Graham Blockey (Robert Snell)
Let’s kick off with Robert Snell - not because he’s done anything of significance, but we rarely feature his picture on this blog. As the bird watching contest approaches, tension is mounting between Robert and Jim and, on Wednesday, Carol comes across Jim hiding in a hedge and with his binoculars trained on the Dower House garden.
Robert and Lynda are in the garden and Robert is waxing lyrical about the new telephoto lens that he has just bought for the birdwatch event. Lynda, however, is unimpressed, tartly pointing out that they have about a million more things on which the money could have been better spent. Robert persuades her to look through it and she is impressed with the detail it shows. Suddenly she spots Jim lurking and challenges him. He comes out with some guff about having forgotten that they were still living there, but Carol mischievously suggests that Jim was spying on Robert.
There are sharp words on both sides and, as Jim and Carol leave, he thanks her sarcastically for her tact and, later on in The Bull he says that her intervention “had not been particularly helpful.” For her part, Carol says that she never knew that bird watching was so competitive. Jim protests that he hasn’t got a competitive bone in his body, but spoils this later by saying that the Bull Birders (his team) “have our own secret weapon, should the need arise.”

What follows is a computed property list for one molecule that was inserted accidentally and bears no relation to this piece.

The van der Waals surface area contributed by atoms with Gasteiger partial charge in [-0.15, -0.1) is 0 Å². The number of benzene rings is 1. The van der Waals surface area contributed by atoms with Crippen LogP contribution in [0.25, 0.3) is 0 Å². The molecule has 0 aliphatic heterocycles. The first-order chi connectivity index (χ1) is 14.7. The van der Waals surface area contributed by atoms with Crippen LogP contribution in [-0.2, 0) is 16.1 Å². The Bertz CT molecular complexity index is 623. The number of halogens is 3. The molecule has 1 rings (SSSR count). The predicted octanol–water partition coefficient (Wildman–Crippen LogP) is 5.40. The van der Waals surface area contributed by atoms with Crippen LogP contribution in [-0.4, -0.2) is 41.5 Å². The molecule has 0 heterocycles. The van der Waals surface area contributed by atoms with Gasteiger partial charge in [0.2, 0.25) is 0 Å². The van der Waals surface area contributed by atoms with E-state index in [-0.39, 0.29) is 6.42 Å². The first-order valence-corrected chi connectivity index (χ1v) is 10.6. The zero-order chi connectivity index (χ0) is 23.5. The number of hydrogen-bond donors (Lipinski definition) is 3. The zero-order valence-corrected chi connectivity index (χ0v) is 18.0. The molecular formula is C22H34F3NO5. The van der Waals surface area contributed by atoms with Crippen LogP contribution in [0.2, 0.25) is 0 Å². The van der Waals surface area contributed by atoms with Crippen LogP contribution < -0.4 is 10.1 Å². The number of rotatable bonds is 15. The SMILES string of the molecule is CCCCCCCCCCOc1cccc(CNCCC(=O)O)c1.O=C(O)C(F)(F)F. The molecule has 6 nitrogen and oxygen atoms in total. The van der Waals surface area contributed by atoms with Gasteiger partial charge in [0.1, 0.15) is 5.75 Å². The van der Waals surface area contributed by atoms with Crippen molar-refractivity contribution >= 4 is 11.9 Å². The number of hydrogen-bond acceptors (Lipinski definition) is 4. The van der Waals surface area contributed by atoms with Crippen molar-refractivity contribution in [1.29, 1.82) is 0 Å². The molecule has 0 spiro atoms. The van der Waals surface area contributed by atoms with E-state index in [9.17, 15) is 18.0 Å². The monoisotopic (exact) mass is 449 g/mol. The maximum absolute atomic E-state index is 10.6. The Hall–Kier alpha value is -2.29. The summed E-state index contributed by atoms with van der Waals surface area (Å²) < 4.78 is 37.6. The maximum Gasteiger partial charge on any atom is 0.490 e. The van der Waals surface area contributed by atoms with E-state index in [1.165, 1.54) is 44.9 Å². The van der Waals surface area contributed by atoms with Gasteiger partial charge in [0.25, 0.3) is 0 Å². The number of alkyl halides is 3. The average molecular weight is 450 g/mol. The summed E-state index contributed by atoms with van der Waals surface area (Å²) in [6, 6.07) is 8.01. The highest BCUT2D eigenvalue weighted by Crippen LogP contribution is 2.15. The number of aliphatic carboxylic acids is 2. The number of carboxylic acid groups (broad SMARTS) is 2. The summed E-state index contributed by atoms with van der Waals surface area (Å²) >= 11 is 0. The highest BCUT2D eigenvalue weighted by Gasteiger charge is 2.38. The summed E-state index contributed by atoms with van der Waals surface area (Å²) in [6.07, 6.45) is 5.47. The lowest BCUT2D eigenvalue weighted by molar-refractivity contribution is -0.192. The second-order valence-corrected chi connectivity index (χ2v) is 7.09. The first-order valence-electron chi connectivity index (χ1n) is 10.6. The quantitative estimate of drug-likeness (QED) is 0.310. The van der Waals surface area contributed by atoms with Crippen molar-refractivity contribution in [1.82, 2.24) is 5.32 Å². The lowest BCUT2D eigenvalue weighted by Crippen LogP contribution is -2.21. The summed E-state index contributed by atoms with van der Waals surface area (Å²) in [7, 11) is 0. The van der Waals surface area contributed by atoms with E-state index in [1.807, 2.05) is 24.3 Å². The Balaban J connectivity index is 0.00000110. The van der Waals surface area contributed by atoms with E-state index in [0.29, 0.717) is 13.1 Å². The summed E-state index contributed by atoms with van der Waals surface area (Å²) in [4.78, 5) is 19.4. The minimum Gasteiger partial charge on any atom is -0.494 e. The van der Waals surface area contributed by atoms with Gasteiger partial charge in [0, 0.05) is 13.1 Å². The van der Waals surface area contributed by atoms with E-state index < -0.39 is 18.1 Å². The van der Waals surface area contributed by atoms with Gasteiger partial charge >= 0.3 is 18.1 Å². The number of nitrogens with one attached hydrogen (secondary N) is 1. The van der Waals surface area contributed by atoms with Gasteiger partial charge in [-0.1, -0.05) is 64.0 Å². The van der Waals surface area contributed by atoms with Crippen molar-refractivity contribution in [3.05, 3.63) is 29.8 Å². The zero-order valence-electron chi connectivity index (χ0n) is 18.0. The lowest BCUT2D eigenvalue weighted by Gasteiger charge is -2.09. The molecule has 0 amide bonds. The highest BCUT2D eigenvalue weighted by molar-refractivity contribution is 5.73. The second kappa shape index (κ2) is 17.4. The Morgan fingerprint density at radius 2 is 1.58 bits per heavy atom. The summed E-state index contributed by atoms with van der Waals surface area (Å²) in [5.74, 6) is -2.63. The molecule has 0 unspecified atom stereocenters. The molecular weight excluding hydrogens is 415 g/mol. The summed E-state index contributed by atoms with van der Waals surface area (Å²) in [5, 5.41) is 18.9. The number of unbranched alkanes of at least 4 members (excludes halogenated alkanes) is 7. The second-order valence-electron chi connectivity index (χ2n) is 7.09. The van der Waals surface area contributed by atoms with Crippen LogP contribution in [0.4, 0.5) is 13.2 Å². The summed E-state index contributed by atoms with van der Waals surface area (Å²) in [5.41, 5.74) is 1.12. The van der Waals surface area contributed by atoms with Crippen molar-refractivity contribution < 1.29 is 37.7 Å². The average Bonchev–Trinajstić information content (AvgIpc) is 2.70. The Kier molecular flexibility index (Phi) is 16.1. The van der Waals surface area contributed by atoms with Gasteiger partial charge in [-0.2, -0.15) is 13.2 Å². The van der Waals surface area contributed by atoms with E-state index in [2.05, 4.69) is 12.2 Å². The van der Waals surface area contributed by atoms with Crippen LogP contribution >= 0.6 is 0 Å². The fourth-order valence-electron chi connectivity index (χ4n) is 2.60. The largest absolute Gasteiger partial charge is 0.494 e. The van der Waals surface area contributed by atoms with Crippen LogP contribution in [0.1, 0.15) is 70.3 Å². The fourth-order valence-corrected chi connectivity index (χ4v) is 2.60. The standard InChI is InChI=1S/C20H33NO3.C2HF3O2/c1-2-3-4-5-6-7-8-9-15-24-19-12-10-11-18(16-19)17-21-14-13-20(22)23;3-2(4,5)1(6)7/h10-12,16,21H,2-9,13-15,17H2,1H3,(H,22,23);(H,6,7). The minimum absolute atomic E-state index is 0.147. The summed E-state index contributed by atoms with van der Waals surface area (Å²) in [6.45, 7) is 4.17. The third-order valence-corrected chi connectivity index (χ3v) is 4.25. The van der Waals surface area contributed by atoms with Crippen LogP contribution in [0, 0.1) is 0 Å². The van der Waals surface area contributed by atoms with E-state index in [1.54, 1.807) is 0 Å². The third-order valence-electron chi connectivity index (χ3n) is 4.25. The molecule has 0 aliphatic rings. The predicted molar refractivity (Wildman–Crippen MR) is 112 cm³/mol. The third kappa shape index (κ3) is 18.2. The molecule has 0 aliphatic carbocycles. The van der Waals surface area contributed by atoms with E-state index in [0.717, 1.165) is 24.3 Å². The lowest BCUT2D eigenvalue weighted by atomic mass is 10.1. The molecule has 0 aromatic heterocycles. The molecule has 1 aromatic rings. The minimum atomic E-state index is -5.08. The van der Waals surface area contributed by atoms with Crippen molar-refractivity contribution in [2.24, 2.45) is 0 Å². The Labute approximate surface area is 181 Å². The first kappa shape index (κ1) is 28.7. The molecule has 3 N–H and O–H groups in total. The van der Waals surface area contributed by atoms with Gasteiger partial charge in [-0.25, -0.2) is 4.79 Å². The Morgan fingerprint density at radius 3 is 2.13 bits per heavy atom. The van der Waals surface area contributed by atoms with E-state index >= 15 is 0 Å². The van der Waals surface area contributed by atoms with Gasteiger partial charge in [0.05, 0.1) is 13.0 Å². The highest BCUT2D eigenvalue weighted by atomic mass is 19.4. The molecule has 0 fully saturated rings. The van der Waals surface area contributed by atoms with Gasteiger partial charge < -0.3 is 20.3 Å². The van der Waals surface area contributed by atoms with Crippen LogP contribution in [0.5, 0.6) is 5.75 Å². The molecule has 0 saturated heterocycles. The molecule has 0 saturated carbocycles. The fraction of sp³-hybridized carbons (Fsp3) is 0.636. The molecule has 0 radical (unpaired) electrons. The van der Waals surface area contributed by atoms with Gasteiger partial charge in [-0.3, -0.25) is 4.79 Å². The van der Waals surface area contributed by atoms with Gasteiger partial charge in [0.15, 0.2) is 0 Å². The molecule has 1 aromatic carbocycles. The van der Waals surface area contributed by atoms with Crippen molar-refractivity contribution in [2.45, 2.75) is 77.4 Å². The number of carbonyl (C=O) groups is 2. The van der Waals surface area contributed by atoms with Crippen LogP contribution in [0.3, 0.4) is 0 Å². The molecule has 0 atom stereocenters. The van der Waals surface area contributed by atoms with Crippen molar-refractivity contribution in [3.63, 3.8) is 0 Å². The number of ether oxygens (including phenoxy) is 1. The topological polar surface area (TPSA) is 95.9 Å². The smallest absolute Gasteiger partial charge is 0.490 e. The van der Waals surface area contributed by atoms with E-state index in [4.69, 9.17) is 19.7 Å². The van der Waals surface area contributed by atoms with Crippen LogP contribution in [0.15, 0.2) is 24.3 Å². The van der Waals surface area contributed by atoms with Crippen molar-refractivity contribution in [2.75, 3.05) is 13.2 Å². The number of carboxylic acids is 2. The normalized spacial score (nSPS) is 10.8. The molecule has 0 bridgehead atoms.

Back at the Dower House, Lynda is still moaning about the cost of the lens, but Robert comes over all evangelical and animated, saying that Jim has pushed him too far and it’s payback time. Lynda is quite taken with the new, excited, aggressive Robert and says that she is 100% behind him, as she starts breathing heavily - you can almost see the nostrils flaring - and was that the sound of a bodice being ripped?
Moving tactfully away from the Snells, it was a busy week again for Ed. On Sunday he was on his new tractor, putting in fence posts with Rob Titchener. Rob marks Ed’s card, saying that working for the Estate involves a high degree of trust and “if you see something you don’t quite understand, don’t go talking to strangers about it.” Ed replies brightly that Charlie told him much the same thing. “Perhaps the message didn’t sink in?” Rob suggests, leaving Ed perplexed. It appears that Rob is right, as Ed later tells his Granddad about what Rob said (perhaps Rob should have said ‘anybody’ instead of ‘strangers’) and Joe replies that Rob was quite right and Ed has enough to worry about with his forthcoming wedding.
Ed is still procrastinating over asking Will to be his Best Man and he proves again that he is the master of saying the wrong thing at the wrong time when, while discussing the fence posts with Charlie, Ed brings up the subject of the Fairbrother brothers, who wanted to rent Ed’s 50 acres, but who were quoted a prohibitively high price by the Estate. Ed muses out loud on why the Estate put such a high price on the land, to the extent that Charlie is getting a tad annoyed. Belatedly, Ed realises that it isn’t really his business and backs off, apologising for sounding off.
It was Rex who told Ed about the Estate’s offer and Ed asks “what’s it like, working with your brother?” Rex replies that they are different and had their arguments when young “but you grow out of it.” One imagines that this comes as a surprise to Ed and he is presumably even more puzzled when Rex adds that, when he had to give up professional rugby, Toby was there for him at a difficult time. “That’s the point of brothers, isn’t it?” Rex asks Ed. As far as Ed is concerned, the point of having a brother is so you can sleep with his wife, but something obviously sinks in as, on Friday, he bites the bullet, tracks Will down and asks him outright if he’ll be his Best Man.